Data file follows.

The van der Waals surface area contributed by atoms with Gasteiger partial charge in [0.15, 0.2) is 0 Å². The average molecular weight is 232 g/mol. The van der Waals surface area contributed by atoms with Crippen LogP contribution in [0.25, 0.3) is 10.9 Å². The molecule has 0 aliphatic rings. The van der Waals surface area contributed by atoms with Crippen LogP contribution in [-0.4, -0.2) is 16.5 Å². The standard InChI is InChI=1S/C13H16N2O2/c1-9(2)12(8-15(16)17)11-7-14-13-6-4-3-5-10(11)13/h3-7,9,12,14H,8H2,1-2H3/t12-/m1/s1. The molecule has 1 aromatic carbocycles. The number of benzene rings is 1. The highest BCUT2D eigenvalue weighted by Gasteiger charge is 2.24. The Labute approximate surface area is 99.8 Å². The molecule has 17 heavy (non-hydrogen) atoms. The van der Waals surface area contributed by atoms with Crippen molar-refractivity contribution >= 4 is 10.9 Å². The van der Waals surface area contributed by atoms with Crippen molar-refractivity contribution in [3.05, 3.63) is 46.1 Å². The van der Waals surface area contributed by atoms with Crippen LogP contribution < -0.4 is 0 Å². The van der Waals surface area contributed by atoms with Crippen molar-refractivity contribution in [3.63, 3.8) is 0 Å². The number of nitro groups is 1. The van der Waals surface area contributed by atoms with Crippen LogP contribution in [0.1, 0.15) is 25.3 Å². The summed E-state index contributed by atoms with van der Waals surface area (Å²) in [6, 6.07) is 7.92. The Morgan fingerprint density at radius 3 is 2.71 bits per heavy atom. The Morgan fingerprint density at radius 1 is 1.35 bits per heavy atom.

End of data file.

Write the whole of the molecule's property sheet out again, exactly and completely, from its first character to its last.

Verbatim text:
The van der Waals surface area contributed by atoms with Gasteiger partial charge in [0.15, 0.2) is 0 Å². The average molecular weight is 232 g/mol. The van der Waals surface area contributed by atoms with Crippen LogP contribution in [0.25, 0.3) is 10.9 Å². The molecule has 0 aliphatic rings. The van der Waals surface area contributed by atoms with Crippen LogP contribution in [-0.4, -0.2) is 16.5 Å². The standard InChI is InChI=1S/C13H16N2O2/c1-9(2)12(8-15(16)17)11-7-14-13-6-4-3-5-10(11)13/h3-7,9,12,14H,8H2,1-2H3/t12-/m1/s1. The molecule has 1 aromatic carbocycles. The number of benzene rings is 1. The highest BCUT2D eigenvalue weighted by Gasteiger charge is 2.24. The Labute approximate surface area is 99.8 Å². The molecule has 17 heavy (non-hydrogen) atoms. The van der Waals surface area contributed by atoms with Crippen molar-refractivity contribution >= 4 is 10.9 Å². The van der Waals surface area contributed by atoms with Crippen molar-refractivity contribution in [3.05, 3.63) is 46.1 Å². The van der Waals surface area contributed by atoms with Crippen LogP contribution < -0.4 is 0 Å². The van der Waals surface area contributed by atoms with Crippen molar-refractivity contribution in [3.63, 3.8) is 0 Å². The number of nitro groups is 1. The van der Waals surface area contributed by atoms with Crippen LogP contribution in [0.1, 0.15) is 25.3 Å². The summed E-state index contributed by atoms with van der Waals surface area (Å²) in [6, 6.07) is 7.92. The Morgan fingerprint density at radius 3 is 2.71 bits per heavy atom. The Morgan fingerprint density at radius 1 is 1.35 bits per heavy atom.